Ah! Those were the days

By Darlene Warren

BIG SANDY, Texas--Don't you just love the ecclesiastical freedom we currently enjoy? Now, instead of having one true church that can send us to the lake of fire, there are hundreds of churches and fellowships run by ministers, boards and even (gasp!) congregations that can do the same thing.

The really good news is, if you find yourself constantly being thrust out of one of these Christian groups and into the lake, you can start your own movement and you can be the one to do the excommunicating.

There is a certain comfort in knowing that, if we fall from grace in one brotherhood on the Sabbath, we can pack up and join another one before the next Sabbath rolls around if we so choose. That sure beats being suspended from fellowship with God's chosen for an unlimited number of weeks or months.

There were people in my church area who got suspended from church because they got married without counseling with the preacher first. And then there were those who got suspended because they didn't get married.

There were those that were banned for smoking, being overweight, having a bad attitude, wearing makeup, being married to a woman wearing makeup, having kids that cried during church (evidence of a household in rebellion and out of control) and just exhibiting a lack of character in general.

What to expect

Of course, in the old days only ministers were allowed to banish, but deacons who aided and abetted in the apprehension of such brethren were awarded justly with all manner of benefits ranging from speaking assignments (of course, you have to start out reading announcements) to being exalted to head usher.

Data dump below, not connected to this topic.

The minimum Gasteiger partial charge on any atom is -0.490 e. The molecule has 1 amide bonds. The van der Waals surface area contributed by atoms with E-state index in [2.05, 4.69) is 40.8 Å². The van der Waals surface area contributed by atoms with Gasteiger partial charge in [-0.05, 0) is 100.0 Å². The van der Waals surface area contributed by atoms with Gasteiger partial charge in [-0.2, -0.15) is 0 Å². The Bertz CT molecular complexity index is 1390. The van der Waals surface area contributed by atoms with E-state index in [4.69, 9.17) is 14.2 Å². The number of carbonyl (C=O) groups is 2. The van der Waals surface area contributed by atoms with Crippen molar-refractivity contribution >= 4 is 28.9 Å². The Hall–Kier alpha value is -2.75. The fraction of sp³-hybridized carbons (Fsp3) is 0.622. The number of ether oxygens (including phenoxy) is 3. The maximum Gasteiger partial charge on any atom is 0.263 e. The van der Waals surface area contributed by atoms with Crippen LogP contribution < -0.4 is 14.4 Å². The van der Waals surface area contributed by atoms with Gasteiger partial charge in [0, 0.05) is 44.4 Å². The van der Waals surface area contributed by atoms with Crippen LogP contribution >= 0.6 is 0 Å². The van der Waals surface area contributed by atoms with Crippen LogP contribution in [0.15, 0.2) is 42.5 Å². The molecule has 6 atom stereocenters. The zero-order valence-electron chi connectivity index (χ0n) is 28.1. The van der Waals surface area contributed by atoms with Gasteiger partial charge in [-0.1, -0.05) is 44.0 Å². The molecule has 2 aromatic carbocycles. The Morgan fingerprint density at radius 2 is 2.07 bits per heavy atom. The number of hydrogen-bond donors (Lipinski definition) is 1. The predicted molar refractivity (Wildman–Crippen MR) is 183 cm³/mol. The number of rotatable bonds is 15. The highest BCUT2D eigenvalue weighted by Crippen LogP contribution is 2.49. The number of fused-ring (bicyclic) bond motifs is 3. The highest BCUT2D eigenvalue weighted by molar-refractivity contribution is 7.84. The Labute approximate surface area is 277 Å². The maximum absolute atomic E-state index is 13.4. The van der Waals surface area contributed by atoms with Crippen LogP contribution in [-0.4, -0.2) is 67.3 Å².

Yes, Sabbath services were exciting back then. Back in the old days you never knew what to expect when you walked through the church doors. I think that's how we kept the young people coming back every week. (That, and the fear that you would get left behind if the call came to board the plane for Petra and you were home playing sick but actually trying to write a term paper.)

I've often wondered if any of my friends would've snuck past the deacons to alert me with a telephone call to "get over here quick, we're loading up." I guess some questions are better left unanswered.

Taking attendance seriously

It was a time when people took church attendance seriously. Consequently, when you arrived at services and someone wasn't there who should be, you knew something was amiss.

You went to church whether you were sick or not because, after all, it was a sign of righteousness to be there and you were probably sick in the first place because you skipped Bible study. So the only other reason anyone had to not show up was if he had been banished to the lake of fire sometime during the previous week for some grievous sin and was in the process of receiving godly correction in hopes that by such ostracism he would humble himself enough to recognize how he had allowed Satan to influence him.

You knew that's what happened because the minister announced it from the pulpit. But we were never to hold their sin against them ("we bear them no ill will"); we were only to remove ourselves from their presence if by some circumstance we ran into them at the grocery store. (Step away from the sinner.)

This was godly, merciful punishment, the kind that was meant to make them want to repent and be able to fellowship with their brethren even more. Huh?

Making a list